Scarcity in access to bariatric care services: report
While bariatric surgery, a procedure to treat obesity, is becoming increasingly common in Australia, access to public-funded services is limited, new research has shown.
The limiting factor may be partly attributed to increasing numbers of private patients requiring subsequent revisions/reversals in public hospitals.
These findings are reported in "Quantitative analysis of bariatric procedure trends 2001-13 in South Australia: implications for equity in access and public healthcare expenditure" by Samantha B. Meyer et al, featured in February's issue of the Australian Health Review.
According to the report: "…findings from a study in New South Wales identified poor access in populations most in need, providing evidence for the 'inverse care law', whereby the groups with the greatest healthcare need receive the lowest levels of service…This is particularly the case for low-income individuals and individuals who appear to be most affected by extreme obesity."
The report said long public waiting lists and limited access to bariatric procedures through the public health system may encourage individuals who can afford to do so to take out private health insurance in order to access bariatric surgery in a more timely manner.
However some may be discontinuing their private coverage after the initial surgery and subsequently seeking further care in the public sector.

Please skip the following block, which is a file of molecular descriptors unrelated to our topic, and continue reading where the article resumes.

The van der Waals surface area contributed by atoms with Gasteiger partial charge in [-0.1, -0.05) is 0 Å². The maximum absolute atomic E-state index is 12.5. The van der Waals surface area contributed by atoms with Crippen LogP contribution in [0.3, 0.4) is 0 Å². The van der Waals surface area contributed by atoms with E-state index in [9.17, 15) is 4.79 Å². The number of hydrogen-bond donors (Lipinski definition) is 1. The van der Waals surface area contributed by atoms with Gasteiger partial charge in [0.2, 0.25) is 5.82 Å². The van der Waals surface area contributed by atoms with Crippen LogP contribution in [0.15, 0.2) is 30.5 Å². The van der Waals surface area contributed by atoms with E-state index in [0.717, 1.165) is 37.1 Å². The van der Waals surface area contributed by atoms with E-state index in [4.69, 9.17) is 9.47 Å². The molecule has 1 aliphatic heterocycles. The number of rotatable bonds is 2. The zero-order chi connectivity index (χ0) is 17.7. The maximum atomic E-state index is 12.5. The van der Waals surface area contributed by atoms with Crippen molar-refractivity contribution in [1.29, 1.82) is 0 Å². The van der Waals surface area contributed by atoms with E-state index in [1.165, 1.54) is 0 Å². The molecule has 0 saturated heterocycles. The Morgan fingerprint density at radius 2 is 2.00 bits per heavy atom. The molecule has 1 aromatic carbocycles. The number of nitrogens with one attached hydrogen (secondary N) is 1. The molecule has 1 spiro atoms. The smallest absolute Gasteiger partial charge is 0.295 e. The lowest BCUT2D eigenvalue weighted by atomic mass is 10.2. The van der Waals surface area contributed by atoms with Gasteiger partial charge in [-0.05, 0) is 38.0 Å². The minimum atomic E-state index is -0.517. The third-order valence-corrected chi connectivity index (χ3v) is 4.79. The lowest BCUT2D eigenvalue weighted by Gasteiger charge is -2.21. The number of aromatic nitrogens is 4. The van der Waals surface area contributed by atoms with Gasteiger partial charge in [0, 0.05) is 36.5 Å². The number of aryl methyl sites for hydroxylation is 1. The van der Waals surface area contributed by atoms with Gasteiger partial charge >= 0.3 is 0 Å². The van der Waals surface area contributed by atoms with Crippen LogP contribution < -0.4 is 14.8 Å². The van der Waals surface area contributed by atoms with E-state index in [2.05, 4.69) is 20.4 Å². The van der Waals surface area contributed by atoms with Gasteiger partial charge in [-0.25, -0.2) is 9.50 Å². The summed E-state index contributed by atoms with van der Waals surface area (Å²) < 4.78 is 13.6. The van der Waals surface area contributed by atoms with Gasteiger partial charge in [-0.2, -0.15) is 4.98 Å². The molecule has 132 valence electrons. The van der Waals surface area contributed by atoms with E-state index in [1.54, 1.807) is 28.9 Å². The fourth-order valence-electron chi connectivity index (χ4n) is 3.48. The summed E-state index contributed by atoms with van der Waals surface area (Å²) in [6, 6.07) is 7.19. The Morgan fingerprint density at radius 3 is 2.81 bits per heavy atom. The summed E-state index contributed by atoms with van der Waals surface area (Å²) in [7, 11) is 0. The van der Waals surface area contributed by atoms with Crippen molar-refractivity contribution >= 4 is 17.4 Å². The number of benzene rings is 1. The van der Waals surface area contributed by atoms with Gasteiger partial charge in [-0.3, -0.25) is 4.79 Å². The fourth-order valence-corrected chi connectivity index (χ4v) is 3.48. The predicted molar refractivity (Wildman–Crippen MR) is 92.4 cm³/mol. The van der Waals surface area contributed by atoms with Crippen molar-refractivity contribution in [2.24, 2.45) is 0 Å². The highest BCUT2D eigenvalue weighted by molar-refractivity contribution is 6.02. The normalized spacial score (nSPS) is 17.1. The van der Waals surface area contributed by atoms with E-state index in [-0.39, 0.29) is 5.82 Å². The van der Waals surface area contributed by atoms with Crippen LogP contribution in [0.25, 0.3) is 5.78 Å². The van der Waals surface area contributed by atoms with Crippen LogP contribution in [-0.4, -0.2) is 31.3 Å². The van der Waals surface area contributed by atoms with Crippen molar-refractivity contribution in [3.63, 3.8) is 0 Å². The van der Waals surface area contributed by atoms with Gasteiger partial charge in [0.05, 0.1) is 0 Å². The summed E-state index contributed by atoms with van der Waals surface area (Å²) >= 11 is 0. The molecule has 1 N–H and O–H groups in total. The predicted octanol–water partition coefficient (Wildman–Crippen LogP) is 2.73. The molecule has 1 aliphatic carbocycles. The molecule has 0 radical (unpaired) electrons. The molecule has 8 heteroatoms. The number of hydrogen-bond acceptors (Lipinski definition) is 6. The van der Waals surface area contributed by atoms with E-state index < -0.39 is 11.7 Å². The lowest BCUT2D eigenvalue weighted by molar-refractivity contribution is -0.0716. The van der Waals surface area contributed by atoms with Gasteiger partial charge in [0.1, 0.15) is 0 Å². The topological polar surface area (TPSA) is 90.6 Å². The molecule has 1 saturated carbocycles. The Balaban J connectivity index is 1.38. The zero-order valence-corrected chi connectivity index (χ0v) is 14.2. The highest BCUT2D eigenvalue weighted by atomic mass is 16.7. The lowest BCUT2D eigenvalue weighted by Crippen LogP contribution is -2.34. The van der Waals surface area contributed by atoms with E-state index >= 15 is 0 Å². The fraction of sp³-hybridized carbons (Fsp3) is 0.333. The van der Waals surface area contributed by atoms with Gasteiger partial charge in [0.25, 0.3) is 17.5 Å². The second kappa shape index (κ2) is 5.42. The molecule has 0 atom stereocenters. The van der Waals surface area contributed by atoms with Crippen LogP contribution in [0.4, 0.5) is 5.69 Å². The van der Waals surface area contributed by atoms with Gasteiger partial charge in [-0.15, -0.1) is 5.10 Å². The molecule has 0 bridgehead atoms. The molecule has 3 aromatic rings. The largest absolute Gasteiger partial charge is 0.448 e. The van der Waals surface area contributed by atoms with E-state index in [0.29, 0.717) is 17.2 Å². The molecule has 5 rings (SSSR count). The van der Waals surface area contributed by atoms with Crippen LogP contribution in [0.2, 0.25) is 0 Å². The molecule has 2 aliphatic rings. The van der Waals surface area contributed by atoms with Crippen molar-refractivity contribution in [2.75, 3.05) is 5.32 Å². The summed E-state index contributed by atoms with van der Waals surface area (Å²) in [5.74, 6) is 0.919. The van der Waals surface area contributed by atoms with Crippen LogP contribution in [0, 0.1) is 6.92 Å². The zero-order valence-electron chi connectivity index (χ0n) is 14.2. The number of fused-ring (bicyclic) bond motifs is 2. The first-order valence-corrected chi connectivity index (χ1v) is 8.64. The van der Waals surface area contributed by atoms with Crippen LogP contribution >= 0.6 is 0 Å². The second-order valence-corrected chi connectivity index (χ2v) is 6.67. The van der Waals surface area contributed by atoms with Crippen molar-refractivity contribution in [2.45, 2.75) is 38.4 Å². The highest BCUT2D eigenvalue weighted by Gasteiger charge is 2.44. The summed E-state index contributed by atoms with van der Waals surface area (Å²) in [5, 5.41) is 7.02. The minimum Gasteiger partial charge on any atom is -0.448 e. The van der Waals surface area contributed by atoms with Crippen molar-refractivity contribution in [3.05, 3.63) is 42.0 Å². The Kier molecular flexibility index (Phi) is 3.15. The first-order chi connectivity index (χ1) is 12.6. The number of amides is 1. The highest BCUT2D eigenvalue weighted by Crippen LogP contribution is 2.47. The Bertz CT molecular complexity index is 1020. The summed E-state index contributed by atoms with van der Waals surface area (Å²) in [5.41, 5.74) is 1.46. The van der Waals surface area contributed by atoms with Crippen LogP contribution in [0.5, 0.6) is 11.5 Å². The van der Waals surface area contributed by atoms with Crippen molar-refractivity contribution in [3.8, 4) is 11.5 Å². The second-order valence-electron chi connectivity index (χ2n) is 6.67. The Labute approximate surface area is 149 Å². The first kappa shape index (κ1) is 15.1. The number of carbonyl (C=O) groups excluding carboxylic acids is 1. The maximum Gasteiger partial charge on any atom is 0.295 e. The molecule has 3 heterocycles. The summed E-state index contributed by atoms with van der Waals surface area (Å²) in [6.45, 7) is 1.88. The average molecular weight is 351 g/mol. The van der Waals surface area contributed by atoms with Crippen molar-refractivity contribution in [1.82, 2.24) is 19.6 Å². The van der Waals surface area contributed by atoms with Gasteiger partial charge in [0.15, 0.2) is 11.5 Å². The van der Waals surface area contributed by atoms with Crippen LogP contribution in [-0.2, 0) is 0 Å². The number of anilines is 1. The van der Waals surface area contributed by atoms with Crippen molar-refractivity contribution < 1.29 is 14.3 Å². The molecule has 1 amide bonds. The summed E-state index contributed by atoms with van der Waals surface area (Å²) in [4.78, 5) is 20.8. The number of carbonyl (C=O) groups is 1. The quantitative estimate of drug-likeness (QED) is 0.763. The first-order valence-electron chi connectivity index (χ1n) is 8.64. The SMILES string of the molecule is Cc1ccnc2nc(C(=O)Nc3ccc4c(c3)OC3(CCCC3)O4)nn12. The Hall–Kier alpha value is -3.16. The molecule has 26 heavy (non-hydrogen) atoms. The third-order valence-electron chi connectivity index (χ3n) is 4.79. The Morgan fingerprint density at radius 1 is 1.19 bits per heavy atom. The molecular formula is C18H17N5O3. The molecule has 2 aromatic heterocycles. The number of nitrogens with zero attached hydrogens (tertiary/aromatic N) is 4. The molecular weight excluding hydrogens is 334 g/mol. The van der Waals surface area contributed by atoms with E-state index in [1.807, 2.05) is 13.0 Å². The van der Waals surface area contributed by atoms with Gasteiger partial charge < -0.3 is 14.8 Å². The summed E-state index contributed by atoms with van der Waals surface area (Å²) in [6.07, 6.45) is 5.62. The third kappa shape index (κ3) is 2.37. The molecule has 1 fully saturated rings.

Follow-up and reversal surgeries
Based on data collected in South Australia from 2001 to 2013, the authors suggested a factor contributing to lengthy waiting times for bariatric procedures in public hospitals may be the number of patients attending public hospitals for follow-up and reversal surgeries following initial procedures carried out in private hospitals.
Patients who may have held private insurance for the purposes of the initial surgery may be seeking remedial/reversal surgery via the public system further increasing the demand on public sector services. However, the authors note that this suggestion is not empirically supported and is in need of investigation in a prospective study.
The authors of the report called for further investigation into revision/reversal procedures, particularly the use of public facilities to carry out these procedures, and why revision/reversal procedures make up as much as 20 per cent of all bariatric procedures.
"Bariatric surgery is one of the fastest growing forms of surgery conducted in Australia, and obesity is a leading contributor to the burden of disease, yet only 10 per cent of bariatric procedures are undertaken in public hospitals," Alison Verhoeven, AHHA Chief Executive, said.
"Better access to affordable surgery is undoubtedly needed, as is better data so that we can understand how such surgery is being funded and delivered."
 Report authors: Samantha B. Meyer, Sue Booth, John Gray, Paul Hakendorf, Darlene McNaughton, Lillian Mwanri, Campbell Thompson, Paul R. Ward.